Marilyn Agrelo's 'Mad Hot Ballroom'
When I was asked to write this issue’s “Playback,” the part of the e-mail that intrigued me most was coming up with my “desert island doc.” I discussed this around my office, asking our group what films they would bring to a desert island, and the fascinating result was that there were some incredible films listed--films that rightfully deserved to be in the pantheon of documentaries, or any films for that matter. But as soon as someone suggested a film, they would usually follow it by saying that, as great as it was, they probably wouldn’t want to see it again. And in a way, this view reflects many of the documentaries shown at festivals and in theaters--unquestionably superb films, but so dark that one viewing is plenty. Don’t get me wrong: I’m very much drawn to dark films, and have made a number of them myself, but if I were going to go to a desert island with a single film, I’d want one that’s moving and emotional, and that celebrates what’s wonderful about life. A film I love that fits all this is Mad Hot Ballroom (Amy Sewell, prod./wtr.).
Centered around a ballroom dancing competition for fifth grade dance teams in New York City elementary schools, the film has the crucial elements that any great film should have. There’s drama: Right from the start, the audience is aware of a coming competition, and the dramatic questions raised are: Who wins? Who loses? What happens on the road to get there? There are compelling, three-dimensional characters--children and their teachers, from extremely varied New York City neighborhoods--whom you truly care about. The film takes you places that you haven’t been before; you can walk past New York City elementary schools thousands of times, as I have, and they’re still new worlds to explore, with their troubles, successes and joys. There is deeply felt emotion in the film; the children and their teachers are so dedicated, warm and engaging that you can’t help but be pulled into their lives. You feel their sorrows, and celebrate their triumphs.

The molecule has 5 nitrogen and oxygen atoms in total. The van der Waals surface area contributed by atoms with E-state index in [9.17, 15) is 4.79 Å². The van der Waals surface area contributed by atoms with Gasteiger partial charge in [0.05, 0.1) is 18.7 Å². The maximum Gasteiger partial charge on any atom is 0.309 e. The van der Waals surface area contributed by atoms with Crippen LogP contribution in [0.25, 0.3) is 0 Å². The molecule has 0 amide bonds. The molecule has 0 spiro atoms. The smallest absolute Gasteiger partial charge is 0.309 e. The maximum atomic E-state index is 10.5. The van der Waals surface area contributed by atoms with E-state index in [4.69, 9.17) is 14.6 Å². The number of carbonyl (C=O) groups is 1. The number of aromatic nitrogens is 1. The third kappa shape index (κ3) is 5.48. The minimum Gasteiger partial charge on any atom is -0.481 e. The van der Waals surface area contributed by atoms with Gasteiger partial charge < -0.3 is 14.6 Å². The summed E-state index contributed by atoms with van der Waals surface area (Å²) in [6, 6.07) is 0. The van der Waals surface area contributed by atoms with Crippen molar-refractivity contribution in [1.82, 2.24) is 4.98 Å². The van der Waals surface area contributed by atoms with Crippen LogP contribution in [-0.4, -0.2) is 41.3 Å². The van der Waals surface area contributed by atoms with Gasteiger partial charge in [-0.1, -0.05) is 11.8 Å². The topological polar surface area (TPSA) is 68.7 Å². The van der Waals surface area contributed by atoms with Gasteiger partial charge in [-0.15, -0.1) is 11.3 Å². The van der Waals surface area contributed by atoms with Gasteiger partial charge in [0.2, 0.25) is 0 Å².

And Mad Hot Ballroom is about something meaningful. At first blush, the documentary seems just to be about a dance competition, but it’s also very much about class, poverty and growing up in an immigrant community. And it’s a film that celebrates the commitment of public school teachers--how they mentor, inspire and love the children--and the profound influence they have on their lives. And crucially, it’s an insightful and frequently poignant look at 10- and 11-year-olds on the cusp of adulthood--the challenges they daily face, their fears, hopes and dreams. In addition to all these facets of the film is the grace and artistry of the filmmaking. Beautifully directed and shot, energetically edited, and with a fantastic score, Mad Hot Ballroom tells the story in a way that is always compelling and dramatic.
But there is something more ineffable: the magic that comes when all of these elements are masterfully woven together. Mad Hot Ballroom is emotional, powerful and heartfelt--a film to see…and then see again.
Bill Guttentag’s most recent film, Nanking, premiered at Sundance and was released this winter by THINKFilm.